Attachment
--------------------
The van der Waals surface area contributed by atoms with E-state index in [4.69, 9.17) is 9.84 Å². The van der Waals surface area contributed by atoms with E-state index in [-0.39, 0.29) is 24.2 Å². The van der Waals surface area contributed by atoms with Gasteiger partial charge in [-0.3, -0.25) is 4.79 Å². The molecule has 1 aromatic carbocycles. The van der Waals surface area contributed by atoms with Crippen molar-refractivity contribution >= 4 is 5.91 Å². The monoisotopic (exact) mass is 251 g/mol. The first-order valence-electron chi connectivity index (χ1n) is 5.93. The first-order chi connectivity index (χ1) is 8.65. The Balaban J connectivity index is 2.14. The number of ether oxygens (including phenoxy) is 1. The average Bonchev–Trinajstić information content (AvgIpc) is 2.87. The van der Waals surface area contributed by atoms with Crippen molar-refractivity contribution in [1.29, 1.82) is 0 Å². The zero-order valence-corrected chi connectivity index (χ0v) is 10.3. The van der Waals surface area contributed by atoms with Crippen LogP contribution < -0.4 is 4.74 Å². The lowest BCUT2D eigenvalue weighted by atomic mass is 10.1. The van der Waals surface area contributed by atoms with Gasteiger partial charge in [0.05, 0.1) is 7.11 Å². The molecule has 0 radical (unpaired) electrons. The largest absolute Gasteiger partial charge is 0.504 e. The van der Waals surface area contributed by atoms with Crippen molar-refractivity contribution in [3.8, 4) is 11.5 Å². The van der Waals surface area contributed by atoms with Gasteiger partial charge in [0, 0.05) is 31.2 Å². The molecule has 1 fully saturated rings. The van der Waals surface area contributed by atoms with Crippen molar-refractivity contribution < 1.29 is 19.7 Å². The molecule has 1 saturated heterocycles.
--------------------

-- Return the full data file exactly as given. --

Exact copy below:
The van der Waals surface area contributed by atoms with E-state index in [4.69, 9.17) is 9.84 Å². The van der Waals surface area contributed by atoms with E-state index in [-0.39, 0.29) is 24.2 Å². The van der Waals surface area contributed by atoms with Gasteiger partial charge in [-0.3, -0.25) is 4.79 Å². The molecule has 1 aromatic carbocycles. The van der Waals surface area contributed by atoms with Crippen molar-refractivity contribution >= 4 is 5.91 Å². The monoisotopic (exact) mass is 251 g/mol. The first-order valence-electron chi connectivity index (χ1n) is 5.93. The first-order chi connectivity index (χ1) is 8.65. The Balaban J connectivity index is 2.14. The number of ether oxygens (including phenoxy) is 1. The average Bonchev–Trinajstić information content (AvgIpc) is 2.87. The van der Waals surface area contributed by atoms with Crippen molar-refractivity contribution in [1.29, 1.82) is 0 Å². The zero-order valence-corrected chi connectivity index (χ0v) is 10.3. The van der Waals surface area contributed by atoms with Crippen LogP contribution < -0.4 is 4.74 Å². The lowest BCUT2D eigenvalue weighted by atomic mass is 10.1. The van der Waals surface area contributed by atoms with Gasteiger partial charge in [0.05, 0.1) is 7.11 Å². The molecule has 0 radical (unpaired) electrons. The largest absolute Gasteiger partial charge is 0.504 e. The van der Waals surface area contributed by atoms with Crippen molar-refractivity contribution in [3.8, 4) is 11.5 Å². The van der Waals surface area contributed by atoms with Gasteiger partial charge in [0, 0.05) is 31.2 Å². The molecule has 1 fully saturated rings. The van der Waals surface area contributed by atoms with Crippen molar-refractivity contribution < 1.29 is 19.7 Å². The molecule has 1 saturated heterocycles.